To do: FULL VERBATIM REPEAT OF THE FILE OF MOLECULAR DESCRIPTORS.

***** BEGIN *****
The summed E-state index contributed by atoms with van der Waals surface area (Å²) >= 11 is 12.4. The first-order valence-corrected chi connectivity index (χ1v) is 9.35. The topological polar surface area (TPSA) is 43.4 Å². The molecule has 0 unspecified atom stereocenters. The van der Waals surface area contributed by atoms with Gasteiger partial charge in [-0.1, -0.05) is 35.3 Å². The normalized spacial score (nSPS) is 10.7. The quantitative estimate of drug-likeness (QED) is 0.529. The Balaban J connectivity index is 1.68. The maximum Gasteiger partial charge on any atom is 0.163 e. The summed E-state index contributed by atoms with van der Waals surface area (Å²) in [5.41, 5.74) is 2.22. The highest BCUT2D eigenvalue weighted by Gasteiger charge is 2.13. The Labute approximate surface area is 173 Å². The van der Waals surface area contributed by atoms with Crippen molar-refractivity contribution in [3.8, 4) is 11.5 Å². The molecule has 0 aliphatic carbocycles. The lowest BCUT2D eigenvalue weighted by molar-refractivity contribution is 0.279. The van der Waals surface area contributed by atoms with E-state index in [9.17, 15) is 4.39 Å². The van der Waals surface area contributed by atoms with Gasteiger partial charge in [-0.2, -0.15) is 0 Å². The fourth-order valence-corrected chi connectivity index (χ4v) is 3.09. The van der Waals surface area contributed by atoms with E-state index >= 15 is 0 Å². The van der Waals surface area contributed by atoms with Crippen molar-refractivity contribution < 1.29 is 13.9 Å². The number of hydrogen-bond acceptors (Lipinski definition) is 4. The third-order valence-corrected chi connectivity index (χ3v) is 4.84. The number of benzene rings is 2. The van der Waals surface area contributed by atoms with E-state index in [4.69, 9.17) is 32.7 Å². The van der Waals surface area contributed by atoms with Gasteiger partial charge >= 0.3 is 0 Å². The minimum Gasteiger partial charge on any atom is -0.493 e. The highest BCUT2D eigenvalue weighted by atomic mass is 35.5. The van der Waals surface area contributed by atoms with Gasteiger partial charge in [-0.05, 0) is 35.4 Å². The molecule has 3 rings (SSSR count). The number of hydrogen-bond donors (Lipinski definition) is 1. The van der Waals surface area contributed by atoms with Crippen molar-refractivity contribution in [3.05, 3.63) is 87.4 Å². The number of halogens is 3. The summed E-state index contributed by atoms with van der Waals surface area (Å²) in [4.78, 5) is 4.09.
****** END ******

The summed E-state index contributed by atoms with van der Waals surface area (Å²) >= 11 is 12.4. The first-order valence-corrected chi connectivity index (χ1v) is 9.35. The topological polar surface area (TPSA) is 43.4 Å². The molecule has 0 unspecified atom stereocenters. The van der Waals surface area contributed by atoms with Gasteiger partial charge in [-0.1, -0.05) is 35.3 Å². The normalized spacial score (nSPS) is 10.7. The quantitative estimate of drug-likeness (QED) is 0.529. The Balaban J connectivity index is 1.68. The maximum Gasteiger partial charge on any atom is 0.163 e. The summed E-state index contributed by atoms with van der Waals surface area (Å²) in [5.41, 5.74) is 2.22. The highest BCUT2D eigenvalue weighted by Gasteiger charge is 2.13. The Labute approximate surface area is 173 Å². The van der Waals surface area contributed by atoms with Crippen molar-refractivity contribution in [3.8, 4) is 11.5 Å². The molecule has 0 aliphatic carbocycles. The lowest BCUT2D eigenvalue weighted by molar-refractivity contribution is 0.279. The van der Waals surface area contributed by atoms with E-state index in [9.17, 15) is 4.39 Å². The van der Waals surface area contributed by atoms with Gasteiger partial charge in [-0.2, -0.15) is 0 Å². The fourth-order valence-corrected chi connectivity index (χ4v) is 3.09. The van der Waals surface area contributed by atoms with E-state index >= 15 is 0 Å². The van der Waals surface area contributed by atoms with Crippen molar-refractivity contribution < 1.29 is 13.9 Å². The number of hydrogen-bond acceptors (Lipinski definition) is 4. The third-order valence-corrected chi connectivity index (χ3v) is 4.84. The number of benzene rings is 2. The van der Waals surface area contributed by atoms with E-state index in [4.69, 9.17) is 32.7 Å². The van der Waals surface area contributed by atoms with Gasteiger partial charge >= 0.3 is 0 Å². The minimum Gasteiger partial charge on any atom is -0.493 e. The highest BCUT2D eigenvalue weighted by atomic mass is 35.5. The van der Waals surface area contributed by atoms with Gasteiger partial charge in [-0.05, 0) is 35.4 Å². The molecule has 3 rings (SSSR count). The number of hydrogen-bond donors (Lipinski definition) is 1. The van der Waals surface area contributed by atoms with Crippen molar-refractivity contribution in [3.05, 3.63) is 87.4 Å². The number of halogens is 3. The summed E-state index contributed by atoms with van der Waals surface area (Å²) in [4.78, 5) is 4.09.